Rosary for peace, against wall, says a Bethlehem nun
Bethlehem (AsiaNews) The Elizabethan Sisters working at Bethlehem's Baby Caritas Hospital and local Christians have been praying the rosary in front of Israel's wall every Thursday. By their example, they hope to encourage peace between Israelis and Palestinians and at the same time express their opposition to wall.
Yet, Israeli Prime Minister Ariel Sharon today unveiled the final route of the 'security barrier' whose construction he ordered more than a year ago to stop Palestinians from launching terrorist attacks into Israel itself. Palestinians oppose this 'barrier' because it annexes their land and makes their daily movement that more difficult.
Around Bethlehem wall construction is near completion. It includes the check-point between Bethlehem itself and Jerusalem, the Jewish settlement of Ghilo, Rachel's Tomb, and stands at only 200 metres from the Baby Caritas Catholic hospital.
Further north, the wall extends eastward to encompass the West Bank Jewish settlement of Maaleh Adumim.
"Since June of last year we meet every week at the wall to pray the rosary that peace may come between the two peoples and to say no to the wall," said Sister Ileana Benetello, who has been in the Holy Land for 23 years.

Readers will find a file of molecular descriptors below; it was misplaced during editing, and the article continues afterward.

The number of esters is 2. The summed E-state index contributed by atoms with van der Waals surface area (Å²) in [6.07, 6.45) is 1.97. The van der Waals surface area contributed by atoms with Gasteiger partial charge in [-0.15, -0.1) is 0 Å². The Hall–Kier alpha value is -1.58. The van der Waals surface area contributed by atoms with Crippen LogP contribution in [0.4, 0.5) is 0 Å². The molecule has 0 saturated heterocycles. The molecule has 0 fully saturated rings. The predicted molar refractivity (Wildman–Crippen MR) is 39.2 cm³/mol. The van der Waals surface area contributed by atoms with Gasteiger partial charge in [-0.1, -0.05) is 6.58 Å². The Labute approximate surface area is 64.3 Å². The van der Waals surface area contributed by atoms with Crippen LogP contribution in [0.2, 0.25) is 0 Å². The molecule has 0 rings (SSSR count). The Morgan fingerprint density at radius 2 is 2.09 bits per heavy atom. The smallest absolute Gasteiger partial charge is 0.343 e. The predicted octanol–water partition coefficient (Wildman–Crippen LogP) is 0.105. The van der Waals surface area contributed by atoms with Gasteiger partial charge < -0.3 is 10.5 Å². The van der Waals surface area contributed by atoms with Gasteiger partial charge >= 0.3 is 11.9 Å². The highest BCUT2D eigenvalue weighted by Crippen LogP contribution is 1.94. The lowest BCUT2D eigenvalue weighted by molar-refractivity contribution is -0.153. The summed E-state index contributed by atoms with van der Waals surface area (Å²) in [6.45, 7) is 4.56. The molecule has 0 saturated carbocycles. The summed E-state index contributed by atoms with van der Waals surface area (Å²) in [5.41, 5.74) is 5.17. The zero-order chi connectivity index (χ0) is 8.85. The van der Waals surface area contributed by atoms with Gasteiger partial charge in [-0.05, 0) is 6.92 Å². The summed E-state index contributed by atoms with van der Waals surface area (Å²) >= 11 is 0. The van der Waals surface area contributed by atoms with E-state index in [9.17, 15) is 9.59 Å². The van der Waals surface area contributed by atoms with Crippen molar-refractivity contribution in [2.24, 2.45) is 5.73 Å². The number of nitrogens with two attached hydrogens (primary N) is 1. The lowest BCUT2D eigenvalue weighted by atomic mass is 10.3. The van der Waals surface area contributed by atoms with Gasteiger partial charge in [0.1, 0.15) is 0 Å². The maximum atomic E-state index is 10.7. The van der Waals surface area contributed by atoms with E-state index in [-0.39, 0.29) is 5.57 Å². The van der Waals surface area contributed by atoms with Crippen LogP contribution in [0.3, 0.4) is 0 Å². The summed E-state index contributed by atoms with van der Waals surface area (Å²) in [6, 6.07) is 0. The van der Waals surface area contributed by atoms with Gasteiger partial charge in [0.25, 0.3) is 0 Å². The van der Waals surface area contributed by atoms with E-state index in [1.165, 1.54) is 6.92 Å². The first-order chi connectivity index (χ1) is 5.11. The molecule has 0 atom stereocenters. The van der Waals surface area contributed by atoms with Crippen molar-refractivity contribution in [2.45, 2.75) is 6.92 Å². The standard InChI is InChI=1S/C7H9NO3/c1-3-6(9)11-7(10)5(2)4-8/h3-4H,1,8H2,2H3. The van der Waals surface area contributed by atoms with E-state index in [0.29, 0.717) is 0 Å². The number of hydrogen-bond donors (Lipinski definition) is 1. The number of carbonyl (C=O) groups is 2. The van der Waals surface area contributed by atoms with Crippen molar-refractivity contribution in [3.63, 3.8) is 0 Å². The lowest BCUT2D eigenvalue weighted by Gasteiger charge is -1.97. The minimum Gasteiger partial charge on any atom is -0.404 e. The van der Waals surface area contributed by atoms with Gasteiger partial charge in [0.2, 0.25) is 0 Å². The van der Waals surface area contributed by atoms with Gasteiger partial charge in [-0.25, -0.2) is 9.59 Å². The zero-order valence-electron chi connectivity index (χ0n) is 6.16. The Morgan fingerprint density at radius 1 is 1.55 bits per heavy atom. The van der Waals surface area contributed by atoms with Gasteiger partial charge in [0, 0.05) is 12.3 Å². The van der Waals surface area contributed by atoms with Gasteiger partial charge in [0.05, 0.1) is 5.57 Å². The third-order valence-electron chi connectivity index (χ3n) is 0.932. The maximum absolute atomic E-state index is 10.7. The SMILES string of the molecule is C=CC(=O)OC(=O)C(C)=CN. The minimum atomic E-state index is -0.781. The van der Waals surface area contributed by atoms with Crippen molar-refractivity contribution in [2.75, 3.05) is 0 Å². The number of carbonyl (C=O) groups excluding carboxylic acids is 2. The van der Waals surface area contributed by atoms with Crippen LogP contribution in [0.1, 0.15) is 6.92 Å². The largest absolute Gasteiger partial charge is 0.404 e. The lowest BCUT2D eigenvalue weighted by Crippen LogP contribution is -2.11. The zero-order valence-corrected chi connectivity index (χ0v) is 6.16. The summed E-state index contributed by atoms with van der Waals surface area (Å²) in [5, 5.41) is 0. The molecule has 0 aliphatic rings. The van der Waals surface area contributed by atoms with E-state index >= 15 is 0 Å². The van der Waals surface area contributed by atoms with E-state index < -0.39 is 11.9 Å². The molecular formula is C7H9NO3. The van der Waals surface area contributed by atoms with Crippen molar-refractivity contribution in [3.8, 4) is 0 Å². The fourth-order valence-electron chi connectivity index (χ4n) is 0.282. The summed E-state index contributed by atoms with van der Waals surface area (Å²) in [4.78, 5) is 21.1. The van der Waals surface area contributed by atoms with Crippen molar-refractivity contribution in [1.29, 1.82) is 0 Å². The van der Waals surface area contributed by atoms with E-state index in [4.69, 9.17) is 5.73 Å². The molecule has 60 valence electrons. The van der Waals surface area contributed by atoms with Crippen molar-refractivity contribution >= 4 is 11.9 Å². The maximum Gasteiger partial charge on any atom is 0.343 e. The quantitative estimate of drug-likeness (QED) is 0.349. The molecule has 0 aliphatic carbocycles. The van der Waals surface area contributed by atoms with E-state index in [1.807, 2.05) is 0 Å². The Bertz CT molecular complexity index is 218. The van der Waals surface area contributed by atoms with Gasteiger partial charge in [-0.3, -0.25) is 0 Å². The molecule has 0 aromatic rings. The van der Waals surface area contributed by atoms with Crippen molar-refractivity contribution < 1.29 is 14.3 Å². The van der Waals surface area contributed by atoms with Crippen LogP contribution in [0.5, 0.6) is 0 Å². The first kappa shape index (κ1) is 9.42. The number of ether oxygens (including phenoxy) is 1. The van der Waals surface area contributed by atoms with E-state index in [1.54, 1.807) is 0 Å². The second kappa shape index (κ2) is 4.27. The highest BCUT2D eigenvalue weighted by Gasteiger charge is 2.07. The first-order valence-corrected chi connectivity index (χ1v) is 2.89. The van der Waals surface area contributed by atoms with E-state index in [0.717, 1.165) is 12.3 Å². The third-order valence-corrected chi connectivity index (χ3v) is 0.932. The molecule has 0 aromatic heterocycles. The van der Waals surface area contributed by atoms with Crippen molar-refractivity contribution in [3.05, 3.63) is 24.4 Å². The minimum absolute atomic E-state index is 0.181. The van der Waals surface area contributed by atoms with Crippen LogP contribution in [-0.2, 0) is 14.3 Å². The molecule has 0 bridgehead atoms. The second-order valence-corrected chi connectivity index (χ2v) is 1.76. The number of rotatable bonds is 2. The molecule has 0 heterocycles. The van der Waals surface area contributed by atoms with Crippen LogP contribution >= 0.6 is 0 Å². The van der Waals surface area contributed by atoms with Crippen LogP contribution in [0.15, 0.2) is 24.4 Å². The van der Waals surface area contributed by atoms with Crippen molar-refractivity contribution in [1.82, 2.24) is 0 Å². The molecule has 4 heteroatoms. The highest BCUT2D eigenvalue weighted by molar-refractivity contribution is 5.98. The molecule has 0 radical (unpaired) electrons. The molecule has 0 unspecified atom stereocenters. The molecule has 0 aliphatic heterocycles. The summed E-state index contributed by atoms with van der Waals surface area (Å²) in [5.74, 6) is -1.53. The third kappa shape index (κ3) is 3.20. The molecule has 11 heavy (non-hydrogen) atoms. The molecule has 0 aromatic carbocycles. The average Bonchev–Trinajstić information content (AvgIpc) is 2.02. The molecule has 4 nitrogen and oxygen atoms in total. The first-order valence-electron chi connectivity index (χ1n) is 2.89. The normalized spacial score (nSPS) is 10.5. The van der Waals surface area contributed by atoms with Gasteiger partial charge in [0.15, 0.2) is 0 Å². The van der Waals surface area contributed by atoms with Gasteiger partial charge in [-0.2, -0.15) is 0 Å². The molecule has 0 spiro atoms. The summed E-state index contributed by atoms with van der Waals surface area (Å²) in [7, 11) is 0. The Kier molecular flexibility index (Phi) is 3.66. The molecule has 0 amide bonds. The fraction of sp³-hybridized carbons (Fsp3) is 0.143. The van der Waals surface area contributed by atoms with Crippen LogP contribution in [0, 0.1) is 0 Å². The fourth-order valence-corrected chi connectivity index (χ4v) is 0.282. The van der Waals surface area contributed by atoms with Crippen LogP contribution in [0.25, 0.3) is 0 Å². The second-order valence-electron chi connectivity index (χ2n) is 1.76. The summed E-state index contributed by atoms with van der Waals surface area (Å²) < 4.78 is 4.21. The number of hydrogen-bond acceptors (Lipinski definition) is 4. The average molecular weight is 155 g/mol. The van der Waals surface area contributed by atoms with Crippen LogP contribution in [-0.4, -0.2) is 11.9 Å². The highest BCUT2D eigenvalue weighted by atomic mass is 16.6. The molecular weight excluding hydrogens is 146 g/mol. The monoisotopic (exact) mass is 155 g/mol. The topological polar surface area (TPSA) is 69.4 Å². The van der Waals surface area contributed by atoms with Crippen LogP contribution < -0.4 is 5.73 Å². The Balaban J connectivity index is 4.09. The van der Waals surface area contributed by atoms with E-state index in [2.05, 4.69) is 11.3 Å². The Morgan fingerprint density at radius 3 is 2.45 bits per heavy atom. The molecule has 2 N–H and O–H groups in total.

"In the beginning the soldiers gave us a hard time. They would turn the floodlights on us and keep us under their watchful eye. But now they don't bother us any more".
Near Bethlehem, the wall has taken in several olive groves owned by Christian Armenian families. It is unclear whether the Israelis have simply confiscated the land or expropriated it with compensation for the owners.
Sister Ileana explained that "the wall is almost completed with two openings, one for people to cross, the other for cargo and customs."
The Italian nun noted that the number of pilgrims visiting the Holy Places has been rising recently. She has said that Israel has also been issuing more work permits to Palestinians, "however, the situation remains very difficult".
For many Palestinians in Bethlehem, the wall has also created an additional moral dilemma. "To make a living, many Palestinians accept to work on the wall construction," Sister Ileana said.
"I am not sure they all realise in what contradiction they are putting themselves. It is something abominable that cannot go on. They are building their own prison," she added. (LF)